Mike Lansing, associate director for Safeguards and Security at Los Alamos National Laboratory spoke to the Kiwanis Club of Los Alamos Tuesday lunch meeting March 19.
Lansing, who is starting his fourth year at LANL, discussed the “game plan for the future of the ‘large intestine.’”
He said his team must balance supporting the mission of the Lab, engaging the local community and for his dedicated staff of professionals, securing the Lab and community’s safety and security.
Safeguards refer to the accountability of the nuclear material at LANL, he said, and security refers to protecting the classified material and data, employees and the community.
The significant incident at Oak Ridge Y12 has changed how DOE and the labs do security business. Los Alamos National Laboratory is the only Category 1 Special Nuclear Site that allows general access into the Lab.
Several years ago, DOE and DOD professionals came in and made recommendations on security measures. Not all of the measures are visible to the public, Lansing said. One suggestion was to better secure access to the facility.
Known as the “C” project or Site Envelope Enhancement Project, the goal is to allow public access to the ski hill and areas north of the Laboratory, but do what is appropriate to generally only allow those who should be at the Lab access. Currently the project is in the design phase.
Lansing said that there are three options being explored.
- The West Road Option would entail enhancing the existing West Road by bringing the roadway up to current standards.
- The Bypass Option would involve constructing a road north and parallel to West Jemez Road from Diamond Drive. An environmental protection study would be required with this option.
- The Split Road Option would involve widening Jemez Road with a barrier down the middle. This would allow one side of the road to be secure for LANL property and the other side of the road to be open to through traffic. A critical issue with this option is allowing the fire station the ability to quickly access the Lab in case of an emergency.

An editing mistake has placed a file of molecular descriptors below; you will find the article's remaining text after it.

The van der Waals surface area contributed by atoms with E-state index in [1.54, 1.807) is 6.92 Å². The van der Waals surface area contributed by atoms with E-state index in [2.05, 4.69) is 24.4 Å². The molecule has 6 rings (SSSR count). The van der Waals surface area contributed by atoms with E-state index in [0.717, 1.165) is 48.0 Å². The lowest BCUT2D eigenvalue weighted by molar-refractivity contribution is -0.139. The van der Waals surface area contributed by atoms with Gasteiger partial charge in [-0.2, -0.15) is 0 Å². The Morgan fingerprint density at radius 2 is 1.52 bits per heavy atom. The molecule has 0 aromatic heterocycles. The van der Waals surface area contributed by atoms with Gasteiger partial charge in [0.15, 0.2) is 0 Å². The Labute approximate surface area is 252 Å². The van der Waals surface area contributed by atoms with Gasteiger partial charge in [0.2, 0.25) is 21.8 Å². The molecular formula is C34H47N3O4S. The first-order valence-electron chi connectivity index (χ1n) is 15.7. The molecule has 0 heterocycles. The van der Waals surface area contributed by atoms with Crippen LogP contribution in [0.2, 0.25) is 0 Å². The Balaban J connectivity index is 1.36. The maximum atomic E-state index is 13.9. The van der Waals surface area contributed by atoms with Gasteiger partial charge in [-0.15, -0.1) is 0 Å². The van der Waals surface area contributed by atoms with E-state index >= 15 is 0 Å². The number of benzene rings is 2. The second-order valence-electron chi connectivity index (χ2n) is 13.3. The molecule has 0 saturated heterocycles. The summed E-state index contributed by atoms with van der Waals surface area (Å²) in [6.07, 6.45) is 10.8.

Lansing said that the estimate is around $30 million for the project. There is momentum from DOE, which would be the funding source for the project.
In April, the DOE Construction Working Group will evaluate all projects around the country to determine a priority for all projects. Lansing indicated that this ranking of DOE priorities for all projects will determine the timing and feasibility of the Site Envelope Enhancement Project at LANL.
He emphasized that due to the vulnerability of the Lab to a car bomb or active shooter scenario and the “high level champions” for this project, it will be approved by DOE.
Lansing said that LANL has made a commitment to police, fire, County Council and the Chamber of Commerce to solicit public input and provide opportunities for the public to hear about the three design options.
Although access to the Lab will be locked down, there will be a Badge Office outside the Lab and this will allow continued opportunities for temporary badges for students accessing the library or other hosted visits to the Lab.
During the question and answer portion of his presentation, Lansing said that the current plans are for the truck route to remain open to the public.
He also reminded the audience that currently at the check points they are checking driver’s licenses and doing random vehicle searches.
“We are trying to reduce the hassle factor while still making the Lab a safe place to come to work. We will do the right thing,” Lansing said.
Lansing leads LANL’s physical security, safeguards and emergency operations and has more than 30 years’ experience in nuclear, federal and military security operations and in other disciplines, such as safety, training and law enforcement.
Prior to joining the Laboratory, Lansing managed security operations at Babcock and Wilcox (BWXT) Nuclear Operations Group in Lynchburg, Va. He led a 200-employee security force at this site.
Lansing holds a master’s degree in systems management from the University of Southern California and a bachelor’s degree in history from Wheaton College in Illinois.
Click HERE to view Lansing’s power point presentation.
Note: The Kiwanis Club of Los Alamos meets every Tuesday at noon at the Pajarito Masonic Lodge, 15th Street and Sage Loop. The public is welcome to attend to hear speakers and learn more about the Club’s community service projects.
Conceptual image of “By-Pass” Option. See link to power point presentation above for full description of the three options under consideration. Courtesy/LANL
Conceptual image of “West Road” Option. See link to power point presentation above for full description of the three options under consideration. Courtesy/LANL